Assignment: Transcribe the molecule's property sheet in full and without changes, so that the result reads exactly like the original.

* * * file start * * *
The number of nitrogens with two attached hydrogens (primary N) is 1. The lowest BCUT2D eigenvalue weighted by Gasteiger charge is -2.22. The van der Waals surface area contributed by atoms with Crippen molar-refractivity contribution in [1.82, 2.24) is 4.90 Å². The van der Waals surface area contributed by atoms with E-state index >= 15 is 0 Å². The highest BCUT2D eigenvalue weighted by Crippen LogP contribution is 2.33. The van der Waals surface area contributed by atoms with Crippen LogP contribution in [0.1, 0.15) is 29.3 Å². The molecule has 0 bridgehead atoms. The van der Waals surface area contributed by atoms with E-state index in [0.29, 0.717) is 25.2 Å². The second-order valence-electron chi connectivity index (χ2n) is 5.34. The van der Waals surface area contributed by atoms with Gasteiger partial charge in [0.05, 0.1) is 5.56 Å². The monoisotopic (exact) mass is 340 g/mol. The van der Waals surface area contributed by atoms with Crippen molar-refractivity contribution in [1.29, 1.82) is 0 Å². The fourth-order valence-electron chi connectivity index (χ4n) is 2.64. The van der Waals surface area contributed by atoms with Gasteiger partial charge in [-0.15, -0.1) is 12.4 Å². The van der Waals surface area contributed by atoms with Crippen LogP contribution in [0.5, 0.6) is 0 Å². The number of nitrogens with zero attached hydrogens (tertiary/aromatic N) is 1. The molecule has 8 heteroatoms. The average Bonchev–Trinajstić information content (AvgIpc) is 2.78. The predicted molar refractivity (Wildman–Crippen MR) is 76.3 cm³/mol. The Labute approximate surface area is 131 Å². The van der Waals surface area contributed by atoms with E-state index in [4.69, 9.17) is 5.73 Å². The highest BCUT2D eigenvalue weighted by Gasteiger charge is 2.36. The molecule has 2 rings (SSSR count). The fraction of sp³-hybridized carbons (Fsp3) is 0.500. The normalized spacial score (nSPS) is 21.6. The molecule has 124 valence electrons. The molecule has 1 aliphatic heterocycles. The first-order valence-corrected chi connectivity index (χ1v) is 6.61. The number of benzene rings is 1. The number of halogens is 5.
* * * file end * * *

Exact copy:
The number of nitrogens with two attached hydrogens (primary N) is 1. The lowest BCUT2D eigenvalue weighted by Gasteiger charge is -2.22. The van der Waals surface area contributed by atoms with Crippen molar-refractivity contribution in [1.82, 2.24) is 4.90 Å². The van der Waals surface area contributed by atoms with E-state index >= 15 is 0 Å². The highest BCUT2D eigenvalue weighted by Crippen LogP contribution is 2.33. The van der Waals surface area contributed by atoms with Crippen LogP contribution in [0.1, 0.15) is 29.3 Å². The molecule has 0 bridgehead atoms. The van der Waals surface area contributed by atoms with E-state index in [0.29, 0.717) is 25.2 Å². The second-order valence-electron chi connectivity index (χ2n) is 5.34. The van der Waals surface area contributed by atoms with Gasteiger partial charge in [0.05, 0.1) is 5.56 Å². The monoisotopic (exact) mass is 340 g/mol. The van der Waals surface area contributed by atoms with Crippen molar-refractivity contribution in [1.29, 1.82) is 0 Å². The fourth-order valence-electron chi connectivity index (χ4n) is 2.64. The van der Waals surface area contributed by atoms with Gasteiger partial charge in [-0.15, -0.1) is 12.4 Å². The van der Waals surface area contributed by atoms with Crippen LogP contribution in [0.5, 0.6) is 0 Å². The number of nitrogens with zero attached hydrogens (tertiary/aromatic N) is 1. The molecule has 8 heteroatoms. The average Bonchev–Trinajstić information content (AvgIpc) is 2.78. The predicted molar refractivity (Wildman–Crippen MR) is 76.3 cm³/mol. The Labute approximate surface area is 131 Å². The van der Waals surface area contributed by atoms with E-state index in [4.69, 9.17) is 5.73 Å². The highest BCUT2D eigenvalue weighted by Gasteiger charge is 2.36. The molecule has 2 rings (SSSR count). The fraction of sp³-hybridized carbons (Fsp3) is 0.500. The normalized spacial score (nSPS) is 21.6. The molecule has 124 valence electrons. The molecule has 1 aliphatic heterocycles. The first-order valence-corrected chi connectivity index (χ1v) is 6.61. The number of benzene rings is 1. The number of halogens is 5.